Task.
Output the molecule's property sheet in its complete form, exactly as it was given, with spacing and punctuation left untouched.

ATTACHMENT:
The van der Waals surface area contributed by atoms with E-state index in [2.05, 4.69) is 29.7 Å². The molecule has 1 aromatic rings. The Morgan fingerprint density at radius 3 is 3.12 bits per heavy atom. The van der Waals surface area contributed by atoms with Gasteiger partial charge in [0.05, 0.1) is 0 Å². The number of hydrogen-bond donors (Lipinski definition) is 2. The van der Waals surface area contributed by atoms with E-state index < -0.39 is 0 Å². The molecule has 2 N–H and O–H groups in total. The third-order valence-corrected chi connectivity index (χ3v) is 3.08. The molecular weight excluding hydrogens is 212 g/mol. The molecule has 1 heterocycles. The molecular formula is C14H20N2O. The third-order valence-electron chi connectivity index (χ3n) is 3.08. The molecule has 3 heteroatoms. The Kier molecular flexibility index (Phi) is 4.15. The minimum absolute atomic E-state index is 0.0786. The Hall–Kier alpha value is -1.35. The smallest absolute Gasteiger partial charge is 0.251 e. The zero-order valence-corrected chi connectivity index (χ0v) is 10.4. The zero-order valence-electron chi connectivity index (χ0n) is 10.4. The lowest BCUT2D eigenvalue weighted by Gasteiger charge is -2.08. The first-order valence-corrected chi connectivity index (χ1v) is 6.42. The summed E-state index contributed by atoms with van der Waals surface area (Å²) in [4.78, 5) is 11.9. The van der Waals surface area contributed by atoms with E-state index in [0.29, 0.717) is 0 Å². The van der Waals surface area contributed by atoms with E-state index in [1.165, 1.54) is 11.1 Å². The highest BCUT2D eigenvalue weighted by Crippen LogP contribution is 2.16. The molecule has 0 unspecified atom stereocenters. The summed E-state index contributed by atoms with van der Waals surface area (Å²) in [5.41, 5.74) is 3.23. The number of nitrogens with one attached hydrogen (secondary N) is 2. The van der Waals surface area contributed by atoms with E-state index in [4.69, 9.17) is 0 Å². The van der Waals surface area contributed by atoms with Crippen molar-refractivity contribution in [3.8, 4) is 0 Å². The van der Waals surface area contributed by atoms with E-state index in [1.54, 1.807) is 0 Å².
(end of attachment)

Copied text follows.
The van der Waals surface area contributed by atoms with E-state index in [2.05, 4.69) is 29.7 Å². The molecule has 1 aromatic rings. The Morgan fingerprint density at radius 3 is 3.12 bits per heavy atom. The van der Waals surface area contributed by atoms with Gasteiger partial charge in [0.05, 0.1) is 0 Å². The number of hydrogen-bond donors (Lipinski definition) is 2. The van der Waals surface area contributed by atoms with E-state index < -0.39 is 0 Å². The molecule has 2 N–H and O–H groups in total. The third-order valence-corrected chi connectivity index (χ3v) is 3.08. The molecular weight excluding hydrogens is 212 g/mol. The molecule has 1 heterocycles. The molecular formula is C14H20N2O. The third-order valence-electron chi connectivity index (χ3n) is 3.08. The molecule has 3 heteroatoms. The Kier molecular flexibility index (Phi) is 4.15. The minimum absolute atomic E-state index is 0.0786. The Hall–Kier alpha value is -1.35. The smallest absolute Gasteiger partial charge is 0.251 e. The zero-order valence-corrected chi connectivity index (χ0v) is 10.4. The zero-order valence-electron chi connectivity index (χ0n) is 10.4. The lowest BCUT2D eigenvalue weighted by Gasteiger charge is -2.08. The first-order valence-corrected chi connectivity index (χ1v) is 6.42. The summed E-state index contributed by atoms with van der Waals surface area (Å²) in [4.78, 5) is 11.9. The van der Waals surface area contributed by atoms with E-state index in [0.29, 0.717) is 0 Å². The van der Waals surface area contributed by atoms with E-state index in [1.165, 1.54) is 11.1 Å². The highest BCUT2D eigenvalue weighted by Crippen LogP contribution is 2.16. The molecule has 0 unspecified atom stereocenters. The summed E-state index contributed by atoms with van der Waals surface area (Å²) in [5.41, 5.74) is 3.23. The number of nitrogens with one attached hydrogen (secondary N) is 2. The van der Waals surface area contributed by atoms with E-state index in [4.69, 9.17) is 0 Å². The van der Waals surface area contributed by atoms with Crippen molar-refractivity contribution in [3.8, 4) is 0 Å². The van der Waals surface area contributed by atoms with E-state index in [1.54, 1.807) is 0 Å².